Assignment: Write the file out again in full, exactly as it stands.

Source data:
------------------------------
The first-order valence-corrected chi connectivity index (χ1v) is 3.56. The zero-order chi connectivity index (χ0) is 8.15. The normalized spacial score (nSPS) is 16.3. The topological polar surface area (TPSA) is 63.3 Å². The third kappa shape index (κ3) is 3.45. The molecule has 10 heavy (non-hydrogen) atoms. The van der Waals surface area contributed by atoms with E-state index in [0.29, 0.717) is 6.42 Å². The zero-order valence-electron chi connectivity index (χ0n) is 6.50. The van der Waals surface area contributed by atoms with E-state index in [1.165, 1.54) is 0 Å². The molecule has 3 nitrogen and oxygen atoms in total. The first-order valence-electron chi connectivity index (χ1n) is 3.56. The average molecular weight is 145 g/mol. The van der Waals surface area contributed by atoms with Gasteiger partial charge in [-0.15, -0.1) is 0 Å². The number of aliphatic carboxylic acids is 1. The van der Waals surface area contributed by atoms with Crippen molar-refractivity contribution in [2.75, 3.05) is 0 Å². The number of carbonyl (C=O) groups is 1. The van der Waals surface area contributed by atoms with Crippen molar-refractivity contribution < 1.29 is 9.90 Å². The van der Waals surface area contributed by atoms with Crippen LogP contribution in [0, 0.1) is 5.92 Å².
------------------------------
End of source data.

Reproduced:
The first-order valence-corrected chi connectivity index (χ1v) is 3.56. The zero-order chi connectivity index (χ0) is 8.15. The normalized spacial score (nSPS) is 16.3. The topological polar surface area (TPSA) is 63.3 Å². The third kappa shape index (κ3) is 3.45. The molecule has 10 heavy (non-hydrogen) atoms. The van der Waals surface area contributed by atoms with E-state index in [0.29, 0.717) is 6.42 Å². The zero-order valence-electron chi connectivity index (χ0n) is 6.50. The van der Waals surface area contributed by atoms with E-state index in [1.165, 1.54) is 0 Å². The molecule has 3 nitrogen and oxygen atoms in total. The first-order valence-electron chi connectivity index (χ1n) is 3.56. The average molecular weight is 145 g/mol. The van der Waals surface area contributed by atoms with Gasteiger partial charge in [-0.15, -0.1) is 0 Å². The number of aliphatic carboxylic acids is 1. The van der Waals surface area contributed by atoms with Crippen molar-refractivity contribution in [2.75, 3.05) is 0 Å². The number of carbonyl (C=O) groups is 1. The van der Waals surface area contributed by atoms with Crippen molar-refractivity contribution < 1.29 is 9.90 Å². The van der Waals surface area contributed by atoms with Crippen LogP contribution in [0, 0.1) is 5.92 Å².